Tags: Romney | for | VP

Romney for VP, Obama's Minister Scoop, Hillary's Donuts

Sunday, 16 Mar 2008 01:25 PM

By Special from Newsmax's Most Informed Sources

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Headlines (Scroll down for complete stories):
1. Mitt Romney Hailed as Best VP Candidate
2. Newsmax Scoops Media on Obama Minister
3. Newsmax's Kessler Guests on 'The Daily Show'
4. McCain's Brother Won't Join Campaign
5. Violent Anti-government Groups Decline After 9/11
6. Media Matters Defends Barney Frank
7. Bush Staffers Working for McCain
8. We Heard: Michael Solomon, Hillary, Obama
 

1. Mitt Romney Hailed as Best VP Candidate

Two leading conservative commentators have called for presumptive Republican presidential nominee John McCain to choose his former rival Mitt Romney as a running mate.

Fred Barnes, executive editor of The Weekly Standard, said McCain's choice should be from among "known political heavyweights" who would be accepted immediately as ready to replace the president if necessary, and observed that the list of plausible choices is short.

He discussed several possible candidates:

  • Joe Lieberman is a friend of McCain, backs the Iraq war, and would likely appeal to independents and moderate Democrats. But he is a liberal on domestic issues, including abortion, and would hurt McCain among social conservatives.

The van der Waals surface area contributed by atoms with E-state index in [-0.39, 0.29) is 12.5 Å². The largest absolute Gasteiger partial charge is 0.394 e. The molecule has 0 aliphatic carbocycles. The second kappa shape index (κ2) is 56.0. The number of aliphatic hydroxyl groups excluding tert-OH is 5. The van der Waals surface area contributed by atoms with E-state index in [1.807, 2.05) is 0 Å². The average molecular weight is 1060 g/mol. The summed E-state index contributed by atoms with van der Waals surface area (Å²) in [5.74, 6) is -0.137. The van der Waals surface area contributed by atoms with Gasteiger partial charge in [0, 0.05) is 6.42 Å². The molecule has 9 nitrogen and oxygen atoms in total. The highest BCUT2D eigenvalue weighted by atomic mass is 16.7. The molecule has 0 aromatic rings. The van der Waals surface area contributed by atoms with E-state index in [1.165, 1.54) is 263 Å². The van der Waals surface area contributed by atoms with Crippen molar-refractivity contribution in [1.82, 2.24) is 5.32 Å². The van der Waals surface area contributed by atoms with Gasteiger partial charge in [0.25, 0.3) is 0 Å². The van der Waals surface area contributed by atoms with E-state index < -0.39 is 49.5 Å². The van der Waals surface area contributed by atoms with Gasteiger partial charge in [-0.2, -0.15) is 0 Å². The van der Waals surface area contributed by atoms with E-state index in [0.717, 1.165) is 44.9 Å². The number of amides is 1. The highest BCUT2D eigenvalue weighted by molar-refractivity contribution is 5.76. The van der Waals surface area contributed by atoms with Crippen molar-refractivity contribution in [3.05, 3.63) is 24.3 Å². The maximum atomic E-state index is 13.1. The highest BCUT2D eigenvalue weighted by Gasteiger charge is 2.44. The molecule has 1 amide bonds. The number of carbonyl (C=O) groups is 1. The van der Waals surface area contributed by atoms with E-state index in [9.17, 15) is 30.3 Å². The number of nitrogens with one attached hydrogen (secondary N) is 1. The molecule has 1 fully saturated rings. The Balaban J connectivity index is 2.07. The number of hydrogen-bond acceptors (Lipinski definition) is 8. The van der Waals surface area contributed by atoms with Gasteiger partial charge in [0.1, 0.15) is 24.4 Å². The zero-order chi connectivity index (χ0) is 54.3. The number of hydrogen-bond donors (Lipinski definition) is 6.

• Rudy Giuliani is also pro-choice and would likewise alienate social conservatives.
  • Fred Thompson is close to McCain, but he ran a disappointing presidential campaign and McCain needs a running mate who is more "vibrant."
  • Foreign policy and economic conservatives would "scream bloody murder" if McCain chooses Mike Huckabee, according to Barnes.
  • Several Republican governors, including Tim Pawlenty of Minnesota and Charlie Crist of Florida, don't have the stature needed to enhance the McCain ticket.

"That leads to Romney," Barnes writes in The Weekly Standard.

"He has run a vigorous national campaign and been vetted by the press and his opponents for the Republican nomination. These are very strong pluses."

Romney is acceptable to social conservatives, strong in debates, and as a former business executive, could counterbalance McCain's "admitted weakness on economic issues."

President Bush favors Romney as the GOP vice presidential candidate, and his former political strategist Karl Rove reportedly favors him as well.

Another Weekly Standard editor, founder Bill Kristol, agrees with Barnes, the Detroit Free Press reported. "Mitt Romney would be good," Kristol said at the Michigan Political Leadership Program's recent fundraising dinner in Livonia, Mich.

He added that Romney would bring youth and economic vigor to the McCain ticket.

Editor's Note:


2. Newsmax Scoops Media on Obama Minister

The mainstream media is only now beginning to focus heavily on Barack Obama's controversial minister — but Newsmax was all over that story more than 10 months ago.

The Newsmax Magazine issue that went on sale in early May 2007 featured a front-page story, "Obama & the Oprah Factor," which revealed that Obama belongs — and for a time Oprah Winfrey belonged as well — to a Chicago church headed by the Rev. Jeremiah Wright Jr.

The article disclosed that Wright's Afrocentric Trinity United Church of Christ posts the red, black, and green flag of the pan-African movement beside its pulpit, and its motto is "Unashamedly Black and Unapologetically Christian."

The article also noted that critics have said the church's "Black Value System," with its focus favoring African-Americans, would clearly seem racist if its propositions replaced the word 'black' with 'white.'"